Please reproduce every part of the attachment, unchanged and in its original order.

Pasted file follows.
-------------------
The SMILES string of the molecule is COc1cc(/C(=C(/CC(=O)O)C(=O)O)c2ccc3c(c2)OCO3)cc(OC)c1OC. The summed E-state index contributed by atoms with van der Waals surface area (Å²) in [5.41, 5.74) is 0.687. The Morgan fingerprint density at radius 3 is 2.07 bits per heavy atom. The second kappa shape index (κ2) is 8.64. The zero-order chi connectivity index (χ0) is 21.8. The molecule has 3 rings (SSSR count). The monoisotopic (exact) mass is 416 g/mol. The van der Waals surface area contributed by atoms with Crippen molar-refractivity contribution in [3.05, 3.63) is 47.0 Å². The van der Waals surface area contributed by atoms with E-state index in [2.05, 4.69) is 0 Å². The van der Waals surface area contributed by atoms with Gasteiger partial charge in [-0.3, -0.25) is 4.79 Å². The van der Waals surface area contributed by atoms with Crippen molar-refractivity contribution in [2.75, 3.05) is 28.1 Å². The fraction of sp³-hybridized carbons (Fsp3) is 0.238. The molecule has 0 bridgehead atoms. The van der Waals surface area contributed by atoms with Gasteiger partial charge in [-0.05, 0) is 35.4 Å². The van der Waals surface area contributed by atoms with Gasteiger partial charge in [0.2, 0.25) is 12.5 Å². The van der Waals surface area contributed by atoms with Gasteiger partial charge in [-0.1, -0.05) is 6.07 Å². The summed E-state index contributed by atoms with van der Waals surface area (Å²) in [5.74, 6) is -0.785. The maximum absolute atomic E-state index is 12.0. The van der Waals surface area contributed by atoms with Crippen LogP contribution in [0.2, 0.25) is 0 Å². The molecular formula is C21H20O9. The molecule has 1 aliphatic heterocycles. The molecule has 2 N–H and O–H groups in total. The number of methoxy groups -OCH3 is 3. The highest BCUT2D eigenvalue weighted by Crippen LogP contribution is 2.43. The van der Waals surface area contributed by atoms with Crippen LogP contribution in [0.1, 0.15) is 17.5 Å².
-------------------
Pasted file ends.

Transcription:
The SMILES string of the molecule is COc1cc(/C(=C(/CC(=O)O)C(=O)O)c2ccc3c(c2)OCO3)cc(OC)c1OC. The summed E-state index contributed by atoms with van der Waals surface area (Å²) in [5.41, 5.74) is 0.687. The Morgan fingerprint density at radius 3 is 2.07 bits per heavy atom. The second kappa shape index (κ2) is 8.64. The zero-order chi connectivity index (χ0) is 21.8. The molecule has 3 rings (SSSR count). The monoisotopic (exact) mass is 416 g/mol. The van der Waals surface area contributed by atoms with Crippen molar-refractivity contribution in [3.05, 3.63) is 47.0 Å². The van der Waals surface area contributed by atoms with E-state index in [2.05, 4.69) is 0 Å². The van der Waals surface area contributed by atoms with Gasteiger partial charge in [-0.3, -0.25) is 4.79 Å². The van der Waals surface area contributed by atoms with Crippen molar-refractivity contribution in [2.75, 3.05) is 28.1 Å². The fraction of sp³-hybridized carbons (Fsp3) is 0.238. The molecule has 0 bridgehead atoms. The van der Waals surface area contributed by atoms with Gasteiger partial charge in [-0.05, 0) is 35.4 Å². The van der Waals surface area contributed by atoms with Gasteiger partial charge in [0.2, 0.25) is 12.5 Å². The van der Waals surface area contributed by atoms with Gasteiger partial charge in [-0.1, -0.05) is 6.07 Å². The summed E-state index contributed by atoms with van der Waals surface area (Å²) in [5.74, 6) is -0.785. The maximum absolute atomic E-state index is 12.0. The van der Waals surface area contributed by atoms with Crippen LogP contribution in [0.2, 0.25) is 0 Å². The molecular formula is C21H20O9. The molecule has 1 aliphatic heterocycles. The molecule has 2 N–H and O–H groups in total. The number of methoxy groups -OCH3 is 3. The highest BCUT2D eigenvalue weighted by Crippen LogP contribution is 2.43. The van der Waals surface area contributed by atoms with Crippen LogP contribution in [0.1, 0.15) is 17.5 Å².